Like many of my colleagues, I follow the treatment of the college admissions process in the media, and an article in The NYTimes "The Choice" column caught my attention this morning. Jacques Steinberg poses the question: "Is there a danger in pestering an Admissions Officer?" As touched on in his response to this question, there are a few different issues at play here:
1) Does it make a difference whether a student or parent is contacting an Admissions Officer?
2) Will calling or e-mailing an Admissions staff member help your chances of admission?
3) Is there a tipping point at which some contact becomes too much contact?
I think the confusion surrounding the topic of student (or parent) contact stems from the fact that colleges and universities approach this matter in very different ways. As Mr. Steinberg notes, "many (Admissions)offices will keep track of the number of queries they receive, particularly from the applicants themselves, as a possible measure of interest." In the Admissions world, we sometimes refer to this type of contact as "demonstrated interest," the idea being that students who visit campus, call, and e-mail are more interested in attending your institution, and are therefore more likely to matriculate if admitted.
The Admissions Office at Dartmouth College DOES NOT consider demonstrated interest as a factor in our admissions process. I recognize that this is difficult for some students, parents, and guidance counselors to believe, but it's true. If you take the time to apply to our College, we consider that to be the only necessary demonstration of your interest in attending our institution. Our job is to carefully review each application that comes into our office and thoughtfully select a great mix of students for each incoming class. Once we decide to admit you, it is our responsibility to convince you that Dartmouth is the best place for you to spend the next four years.
So what happens if you call or e-mail our office? Unless you are contacting us with an update to your application (please e-mail these in, instead of calling!), nothing. I will do my best to answer your questions in a thoughtful manner, and then I will hang up or delete your e-mail and go back to what I was doing.
Does it matter to me whether a parent or child is contacting our office? Not really. I think it's important for students to feel like they are in control of this process, but I also understand that there are many different family dynamics out there, and to be honest, people call our office for a variety of reasons.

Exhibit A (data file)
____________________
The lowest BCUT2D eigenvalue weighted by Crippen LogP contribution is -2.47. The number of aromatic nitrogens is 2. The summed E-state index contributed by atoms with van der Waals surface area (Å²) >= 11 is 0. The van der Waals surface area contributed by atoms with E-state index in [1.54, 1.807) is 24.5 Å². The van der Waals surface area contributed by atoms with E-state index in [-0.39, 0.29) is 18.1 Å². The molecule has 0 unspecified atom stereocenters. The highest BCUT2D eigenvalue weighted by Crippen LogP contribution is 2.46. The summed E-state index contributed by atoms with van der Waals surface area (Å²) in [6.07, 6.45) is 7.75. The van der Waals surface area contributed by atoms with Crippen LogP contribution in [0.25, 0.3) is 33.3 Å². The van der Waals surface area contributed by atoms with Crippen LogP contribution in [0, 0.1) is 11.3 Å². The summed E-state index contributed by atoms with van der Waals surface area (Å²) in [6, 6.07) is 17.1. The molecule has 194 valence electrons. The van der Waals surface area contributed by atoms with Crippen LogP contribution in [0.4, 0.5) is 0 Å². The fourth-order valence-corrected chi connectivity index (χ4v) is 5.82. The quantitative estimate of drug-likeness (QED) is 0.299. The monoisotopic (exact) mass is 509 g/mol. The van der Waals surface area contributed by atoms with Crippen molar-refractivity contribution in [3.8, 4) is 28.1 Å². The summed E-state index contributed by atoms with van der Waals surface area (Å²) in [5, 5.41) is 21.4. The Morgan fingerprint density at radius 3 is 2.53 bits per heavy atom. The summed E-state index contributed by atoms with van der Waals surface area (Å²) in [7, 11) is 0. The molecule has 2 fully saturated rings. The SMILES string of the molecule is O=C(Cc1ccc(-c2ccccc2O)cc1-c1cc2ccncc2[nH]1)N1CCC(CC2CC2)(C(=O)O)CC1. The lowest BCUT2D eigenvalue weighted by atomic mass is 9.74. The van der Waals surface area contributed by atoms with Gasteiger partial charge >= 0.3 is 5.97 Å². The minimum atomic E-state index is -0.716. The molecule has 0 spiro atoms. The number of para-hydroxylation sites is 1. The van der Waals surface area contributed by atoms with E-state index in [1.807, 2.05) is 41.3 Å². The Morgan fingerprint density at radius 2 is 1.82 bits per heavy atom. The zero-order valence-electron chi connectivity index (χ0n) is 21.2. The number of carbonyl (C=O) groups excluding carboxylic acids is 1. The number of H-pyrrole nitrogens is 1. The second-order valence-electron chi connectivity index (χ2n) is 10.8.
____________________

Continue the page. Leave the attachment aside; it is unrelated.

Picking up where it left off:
I often field calls from parents who are simply concerned - they love their children and want the best for them, but there are so many myths and competing sources of information about the admissions process that they just want to make sure they are doing everything they can to help their child succeed. I often don't get the name of the parents placing these calls, and I don't mind having these conversations. This can be a confusing, frustrating, and tremendously disappointing process for families, and if a short phone call can help to relieve some of this tension I am happy to help. That being said, I do think that parents should encourage their children to take responsibility for their own college search and application processes.
(I was lucky to have parents who encouraged me to take charge of the process, but also understood that, as a 17-year-old high school student who had never been to the east coast before, college was still in many ways an abstract concept for me. I needed my independence and their support, and I was fortunate to have both.)
Finally, when does some contact become too much contact? I think common sense and common courtesy should be the rule here. Unless you don't have regular internet access, my colleagues and I would appreciate it if you avoided calling or emailing our office with questions that can be easily answered by our website. If you have done your research and still have questions, we are happy to hear from you. Similarly, I would avoid sending in constant updates to your application. As I mentioned above, we are not looking at demonstrated interest, so it is the quality of the materials in your application and not the quantity that matters.
Think about it this way - our process requires me to file each update to your application in your electronic file. If you send in approximately one update a week between January and March, you could easily have 10 additional pieces of information in your file by the time we enter the final stages of our decision-making process. When readers open electronic applications, especially as we move towards the final stages of our process, they are encouraged to look at new information first. So one of our readers is going to open your application, and the first thing they will have to do is dig through 10 short e-mails with minor updates that you were only really sending in because you thought you were supposed to in order to show us how badly you wanted to attend our school. Is this going to change the outcome of your application? Probably not. But I know that if it were me, I would want a reader to see the big picture first, and I wouldn't want to dilute the impact of my personal statement and recommendations with a bunch of emails about how I was named student-of-the-week for the 3rd week in a row. If you have important information that you want to add to your application, by all means send it in. But be thoughtful about what you are sending, and try to create a single, well-written, comprehensive update instead of allowing your message to get lost in the sheer volume of material your are adding to your application.